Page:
Investing Environment Review and Outlook – Volume 58
The perfect storm of inflation, war in Europe and the Fed hiking rates continues this month. To that, we can add what I call the 2022 Bond Fire to the mix – the extraordinary move higher in Treasury yields which has so far caused an 8% decline in Barclay’s aggregate bond index and a 16% decline in long-term Treasury prices. For perspective, long-term bonds have lost over 5 times their annual yield in less than four months. We have also witnessed daily headlines of the inverted yield curve and recession predictions. This month we discuss the implications of these quickly changing economic and monetary conditions in a longer-term historical context, inflation outlook indicators, investor positioning, seasonality, and S&P 500 valuation.
In early April after an 11% rally from the low, we cut equity exposure in accounts and cut the U.S. equity rating to a bearish 1. We also cut foreign- developed equities to a 2 rating and emerging markets to a neutral 3 rating. Long term bonds remain a cautious 1, gold a bullish 5 and commodities are a neutral 3.
Treasury Yields Up: Negative for Equities
The move in the 10-year yield this year has been extraordinary, moving from 1.5% at year end to 2.8% on April 11th, as inflation rose and the Fed promised more aggressive tightening. Since 2000 extreme yield moves like this, in 2021, 2016, 2013 and 2009, marked yield peaks and consequently were no issue for equities, which continued higher as yields reversed lower. This pattern in the last 20 years has led many to expect yields to peak and equities to resume their rally. There is good reason why Powell expected inflation to reverse lower last year and why many investors expect inflation and bond yields to reverse lower today. These are the patterns they know from experience.
Looking further back to extreme bond yield moves prior to 2000, two things become clear. Bond yields not only tended to persist higher for longer, but these moves also led to S&P 500 bear markets in many cases (1987, 1984, 1981, 1980, 1973 and 1969). It is easy to say the world was very different then, which is true. No internet, no iPhones and a less diversified economy based more on manufacturing. However, inflation at 8.5% today makes the cases prior to 2000 more comparable. Since 2000, inflation was mostly under 4% while prior to 2000 inflation was mostly over 4%. Inflation, combined with the Fed hiking rates, was negative for stocks historically because the Fed has no option to pause or even reverse and cut rates until inflation reverses.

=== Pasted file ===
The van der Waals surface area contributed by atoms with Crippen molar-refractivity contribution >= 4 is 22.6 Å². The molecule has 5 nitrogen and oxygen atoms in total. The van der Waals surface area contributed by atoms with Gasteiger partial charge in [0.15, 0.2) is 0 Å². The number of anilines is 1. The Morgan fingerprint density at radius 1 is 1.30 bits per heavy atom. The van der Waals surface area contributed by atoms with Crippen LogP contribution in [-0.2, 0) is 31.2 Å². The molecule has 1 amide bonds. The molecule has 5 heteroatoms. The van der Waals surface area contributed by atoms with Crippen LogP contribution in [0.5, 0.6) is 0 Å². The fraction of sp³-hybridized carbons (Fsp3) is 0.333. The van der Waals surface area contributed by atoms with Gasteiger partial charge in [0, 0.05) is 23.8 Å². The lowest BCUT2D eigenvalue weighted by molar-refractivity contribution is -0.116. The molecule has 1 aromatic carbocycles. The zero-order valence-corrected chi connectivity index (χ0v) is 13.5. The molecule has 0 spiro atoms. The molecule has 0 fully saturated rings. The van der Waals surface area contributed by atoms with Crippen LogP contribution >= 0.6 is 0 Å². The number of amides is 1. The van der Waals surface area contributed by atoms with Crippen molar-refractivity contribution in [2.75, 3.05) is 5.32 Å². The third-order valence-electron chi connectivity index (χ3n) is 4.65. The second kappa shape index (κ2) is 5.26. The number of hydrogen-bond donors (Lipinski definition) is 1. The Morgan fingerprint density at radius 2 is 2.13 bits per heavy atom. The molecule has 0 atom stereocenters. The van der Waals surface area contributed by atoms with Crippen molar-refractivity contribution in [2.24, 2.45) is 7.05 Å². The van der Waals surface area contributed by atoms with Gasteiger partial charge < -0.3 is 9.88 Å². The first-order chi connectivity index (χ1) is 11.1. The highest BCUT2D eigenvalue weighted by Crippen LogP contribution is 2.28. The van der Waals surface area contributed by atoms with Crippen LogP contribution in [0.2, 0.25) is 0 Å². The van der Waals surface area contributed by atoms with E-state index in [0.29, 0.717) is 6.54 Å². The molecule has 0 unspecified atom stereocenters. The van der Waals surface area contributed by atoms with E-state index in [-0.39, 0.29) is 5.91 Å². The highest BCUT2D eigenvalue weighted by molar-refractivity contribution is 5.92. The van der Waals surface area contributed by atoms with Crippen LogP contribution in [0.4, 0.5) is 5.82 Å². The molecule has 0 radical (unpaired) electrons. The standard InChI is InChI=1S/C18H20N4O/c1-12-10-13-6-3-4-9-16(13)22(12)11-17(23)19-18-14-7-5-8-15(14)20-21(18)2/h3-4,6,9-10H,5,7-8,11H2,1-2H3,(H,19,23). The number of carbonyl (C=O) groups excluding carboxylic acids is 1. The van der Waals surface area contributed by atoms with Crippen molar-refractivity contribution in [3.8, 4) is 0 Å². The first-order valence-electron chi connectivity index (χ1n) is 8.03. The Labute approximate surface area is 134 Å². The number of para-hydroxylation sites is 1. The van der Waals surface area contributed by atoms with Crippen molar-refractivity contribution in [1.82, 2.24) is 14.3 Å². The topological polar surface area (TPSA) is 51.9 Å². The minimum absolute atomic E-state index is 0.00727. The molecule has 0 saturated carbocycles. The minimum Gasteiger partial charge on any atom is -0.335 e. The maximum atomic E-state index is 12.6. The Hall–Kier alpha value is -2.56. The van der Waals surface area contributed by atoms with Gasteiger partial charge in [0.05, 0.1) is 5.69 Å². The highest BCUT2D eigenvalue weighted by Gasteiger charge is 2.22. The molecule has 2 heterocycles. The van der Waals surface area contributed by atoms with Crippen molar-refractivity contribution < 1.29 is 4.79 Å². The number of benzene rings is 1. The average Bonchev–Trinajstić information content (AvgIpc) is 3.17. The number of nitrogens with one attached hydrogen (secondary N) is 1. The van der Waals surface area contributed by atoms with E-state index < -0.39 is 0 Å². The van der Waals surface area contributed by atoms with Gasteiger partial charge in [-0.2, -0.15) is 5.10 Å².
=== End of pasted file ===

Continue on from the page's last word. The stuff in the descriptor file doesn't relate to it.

Consider the widely cited 1994 case. The Greenspan Fed hiked the Fed Funds target aggressively from 3% to 6% and the 10-year yield also rose with short rates. After an initial 9% decline in March, the S&P 500 ended flat on the year, up 1.3%, then rallied higher the next 3 years. However, the key difference that year was an absence of inflation. CPI ended the year at 2.7%, exactly where it started. One reason equities rose in 1995 was because rates were 300 bps over inflation, allowing equities to rally as rates unwound to the downside.
Today is the opposite with negative implications for equities. The Fed Funds target is 800 bps BELOW the inflation rate, and consequently unlike 1994, the Fed does not have the option to pause or cut rates. Historically, equity prices declined with this combination, anticipating further interest rate increases ahead.
Inflation Outlook 81.9: Still High
The inflation outlook upticked in March to 81.9. Inflation pressure remains despite the consensus expecting March as the peak for the year. We will be watching these indicators closely for a reversal, since lower inflation would be extremely significant for the investment environment. For now the high readings mean no relief in sight although the lower ISM index and higher CPI comps in the months ahead will help. For a lower CPI reading by year end, the M/M readings must drop below 0.6% vs. recent readings 1.2% in March and 0.8% in February.